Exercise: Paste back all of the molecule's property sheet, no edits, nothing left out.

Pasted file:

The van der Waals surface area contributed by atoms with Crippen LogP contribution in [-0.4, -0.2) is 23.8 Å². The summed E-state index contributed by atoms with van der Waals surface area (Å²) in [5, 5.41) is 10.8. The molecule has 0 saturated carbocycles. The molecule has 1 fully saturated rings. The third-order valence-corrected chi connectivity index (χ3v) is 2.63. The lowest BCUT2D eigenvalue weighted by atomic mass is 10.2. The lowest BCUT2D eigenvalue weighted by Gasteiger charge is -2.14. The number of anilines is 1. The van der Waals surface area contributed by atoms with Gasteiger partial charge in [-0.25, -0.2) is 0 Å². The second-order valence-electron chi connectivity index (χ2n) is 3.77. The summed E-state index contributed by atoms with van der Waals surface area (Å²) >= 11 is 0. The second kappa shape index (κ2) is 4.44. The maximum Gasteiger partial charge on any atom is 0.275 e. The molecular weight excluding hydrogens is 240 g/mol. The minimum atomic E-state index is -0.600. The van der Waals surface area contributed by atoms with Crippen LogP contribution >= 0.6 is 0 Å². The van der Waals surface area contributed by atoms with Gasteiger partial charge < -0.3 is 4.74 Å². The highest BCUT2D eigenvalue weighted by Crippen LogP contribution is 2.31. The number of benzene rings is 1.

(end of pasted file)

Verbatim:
The van der Waals surface area contributed by atoms with Crippen LogP contribution in [-0.4, -0.2) is 23.8 Å². The summed E-state index contributed by atoms with van der Waals surface area (Å²) in [5, 5.41) is 10.8. The molecule has 0 saturated carbocycles. The molecule has 1 fully saturated rings. The third-order valence-corrected chi connectivity index (χ3v) is 2.63. The lowest BCUT2D eigenvalue weighted by atomic mass is 10.2. The lowest BCUT2D eigenvalue weighted by Gasteiger charge is -2.14. The number of anilines is 1. The van der Waals surface area contributed by atoms with Gasteiger partial charge in [-0.25, -0.2) is 0 Å². The second-order valence-electron chi connectivity index (χ2n) is 3.77. The summed E-state index contributed by atoms with van der Waals surface area (Å²) >= 11 is 0. The second kappa shape index (κ2) is 4.44. The maximum Gasteiger partial charge on any atom is 0.275 e. The molecular weight excluding hydrogens is 240 g/mol. The minimum atomic E-state index is -0.600. The van der Waals surface area contributed by atoms with Crippen LogP contribution >= 0.6 is 0 Å². The van der Waals surface area contributed by atoms with Gasteiger partial charge < -0.3 is 4.74 Å². The highest BCUT2D eigenvalue weighted by Crippen LogP contribution is 2.31. The number of benzene rings is 1.